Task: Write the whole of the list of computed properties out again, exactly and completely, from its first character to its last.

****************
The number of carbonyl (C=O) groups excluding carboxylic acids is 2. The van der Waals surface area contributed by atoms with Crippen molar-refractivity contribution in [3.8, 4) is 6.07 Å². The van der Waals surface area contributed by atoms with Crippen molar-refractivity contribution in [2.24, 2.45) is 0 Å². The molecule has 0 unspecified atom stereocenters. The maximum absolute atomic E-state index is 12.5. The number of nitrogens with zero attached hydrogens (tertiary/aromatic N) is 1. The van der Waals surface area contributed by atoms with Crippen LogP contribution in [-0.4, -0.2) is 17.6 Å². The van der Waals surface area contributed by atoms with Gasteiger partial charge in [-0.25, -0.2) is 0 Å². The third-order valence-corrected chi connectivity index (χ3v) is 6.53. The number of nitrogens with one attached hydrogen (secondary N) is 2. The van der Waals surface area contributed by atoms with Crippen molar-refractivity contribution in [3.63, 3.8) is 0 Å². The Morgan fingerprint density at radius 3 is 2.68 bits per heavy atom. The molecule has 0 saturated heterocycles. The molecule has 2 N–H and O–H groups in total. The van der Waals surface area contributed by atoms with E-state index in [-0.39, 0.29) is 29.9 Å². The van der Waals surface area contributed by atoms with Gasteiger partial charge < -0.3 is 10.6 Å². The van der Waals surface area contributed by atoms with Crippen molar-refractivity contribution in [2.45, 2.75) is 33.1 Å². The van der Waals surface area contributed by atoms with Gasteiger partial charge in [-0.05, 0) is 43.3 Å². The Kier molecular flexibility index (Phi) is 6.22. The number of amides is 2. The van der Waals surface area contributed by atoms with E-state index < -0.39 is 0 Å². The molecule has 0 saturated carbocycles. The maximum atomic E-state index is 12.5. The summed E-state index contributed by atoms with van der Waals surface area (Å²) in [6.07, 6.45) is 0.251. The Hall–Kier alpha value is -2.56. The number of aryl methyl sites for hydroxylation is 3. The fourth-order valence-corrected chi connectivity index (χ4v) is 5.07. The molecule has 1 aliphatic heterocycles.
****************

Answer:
The number of carbonyl (C=O) groups excluding carboxylic acids is 2. The van der Waals surface area contributed by atoms with Crippen molar-refractivity contribution in [3.8, 4) is 6.07 Å². The van der Waals surface area contributed by atoms with Crippen molar-refractivity contribution in [2.24, 2.45) is 0 Å². The molecule has 0 unspecified atom stereocenters. The maximum absolute atomic E-state index is 12.5. The number of nitrogens with zero attached hydrogens (tertiary/aromatic N) is 1. The van der Waals surface area contributed by atoms with Crippen LogP contribution in [-0.4, -0.2) is 17.6 Å². The van der Waals surface area contributed by atoms with Gasteiger partial charge in [-0.25, -0.2) is 0 Å². The third-order valence-corrected chi connectivity index (χ3v) is 6.53. The number of nitrogens with one attached hydrogen (secondary N) is 2. The van der Waals surface area contributed by atoms with Crippen molar-refractivity contribution in [3.63, 3.8) is 0 Å². The Morgan fingerprint density at radius 3 is 2.68 bits per heavy atom. The molecule has 0 saturated heterocycles. The molecule has 2 N–H and O–H groups in total. The van der Waals surface area contributed by atoms with E-state index in [-0.39, 0.29) is 29.9 Å². The van der Waals surface area contributed by atoms with Gasteiger partial charge < -0.3 is 10.6 Å². The van der Waals surface area contributed by atoms with Crippen molar-refractivity contribution in [2.45, 2.75) is 33.1 Å². The van der Waals surface area contributed by atoms with Gasteiger partial charge in [-0.05, 0) is 43.3 Å². The Kier molecular flexibility index (Phi) is 6.22. The number of amides is 2. The van der Waals surface area contributed by atoms with E-state index < -0.39 is 0 Å². The molecule has 0 saturated carbocycles. The maximum atomic E-state index is 12.5. The summed E-state index contributed by atoms with van der Waals surface area (Å²) in [6.07, 6.45) is 0.251. The Hall–Kier alpha value is -2.56. The number of aryl methyl sites for hydroxylation is 3. The fourth-order valence-corrected chi connectivity index (χ4v) is 5.07. The molecule has 1 aliphatic heterocycles.